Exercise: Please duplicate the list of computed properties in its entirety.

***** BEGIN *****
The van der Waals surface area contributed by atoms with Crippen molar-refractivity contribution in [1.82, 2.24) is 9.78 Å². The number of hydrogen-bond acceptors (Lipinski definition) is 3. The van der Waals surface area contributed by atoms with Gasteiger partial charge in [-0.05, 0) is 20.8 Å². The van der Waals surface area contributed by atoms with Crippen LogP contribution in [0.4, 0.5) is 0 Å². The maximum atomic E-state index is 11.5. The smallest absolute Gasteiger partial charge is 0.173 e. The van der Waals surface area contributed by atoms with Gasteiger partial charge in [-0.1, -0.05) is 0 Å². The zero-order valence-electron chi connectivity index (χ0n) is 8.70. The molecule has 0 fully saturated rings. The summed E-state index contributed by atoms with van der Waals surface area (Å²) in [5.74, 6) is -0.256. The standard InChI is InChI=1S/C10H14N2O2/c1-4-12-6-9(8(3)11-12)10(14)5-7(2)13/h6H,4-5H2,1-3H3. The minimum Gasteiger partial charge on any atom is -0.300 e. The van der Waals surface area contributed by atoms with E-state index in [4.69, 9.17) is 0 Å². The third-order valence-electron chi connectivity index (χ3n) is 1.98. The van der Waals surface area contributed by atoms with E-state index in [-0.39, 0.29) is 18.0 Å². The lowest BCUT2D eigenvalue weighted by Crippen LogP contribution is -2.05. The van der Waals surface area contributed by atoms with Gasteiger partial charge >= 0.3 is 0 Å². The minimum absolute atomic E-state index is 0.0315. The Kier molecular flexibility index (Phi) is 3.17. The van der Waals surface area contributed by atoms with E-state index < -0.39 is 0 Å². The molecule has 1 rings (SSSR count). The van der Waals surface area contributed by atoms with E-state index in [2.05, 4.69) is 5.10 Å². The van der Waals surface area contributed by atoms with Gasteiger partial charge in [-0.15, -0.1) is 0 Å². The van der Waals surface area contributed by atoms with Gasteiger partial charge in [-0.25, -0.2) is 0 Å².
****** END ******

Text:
The van der Waals surface area contributed by atoms with Crippen molar-refractivity contribution in [1.82, 2.24) is 9.78 Å². The number of hydrogen-bond acceptors (Lipinski definition) is 3. The van der Waals surface area contributed by atoms with Gasteiger partial charge in [-0.05, 0) is 20.8 Å². The van der Waals surface area contributed by atoms with Crippen LogP contribution in [0.4, 0.5) is 0 Å². The maximum atomic E-state index is 11.5. The smallest absolute Gasteiger partial charge is 0.173 e. The van der Waals surface area contributed by atoms with Gasteiger partial charge in [-0.1, -0.05) is 0 Å². The zero-order valence-electron chi connectivity index (χ0n) is 8.70. The molecule has 0 fully saturated rings. The summed E-state index contributed by atoms with van der Waals surface area (Å²) in [5.74, 6) is -0.256. The standard InChI is InChI=1S/C10H14N2O2/c1-4-12-6-9(8(3)11-12)10(14)5-7(2)13/h6H,4-5H2,1-3H3. The minimum Gasteiger partial charge on any atom is -0.300 e. The van der Waals surface area contributed by atoms with E-state index in [4.69, 9.17) is 0 Å². The third-order valence-electron chi connectivity index (χ3n) is 1.98. The van der Waals surface area contributed by atoms with E-state index in [-0.39, 0.29) is 18.0 Å². The lowest BCUT2D eigenvalue weighted by Crippen LogP contribution is -2.05. The van der Waals surface area contributed by atoms with Gasteiger partial charge >= 0.3 is 0 Å². The minimum absolute atomic E-state index is 0.0315. The Kier molecular flexibility index (Phi) is 3.17. The van der Waals surface area contributed by atoms with E-state index < -0.39 is 0 Å². The molecule has 1 rings (SSSR count). The van der Waals surface area contributed by atoms with E-state index in [2.05, 4.69) is 5.10 Å². The van der Waals surface area contributed by atoms with Gasteiger partial charge in [-0.15, -0.1) is 0 Å². The van der Waals surface area contributed by atoms with Gasteiger partial charge in [-0.25, -0.2) is 0 Å².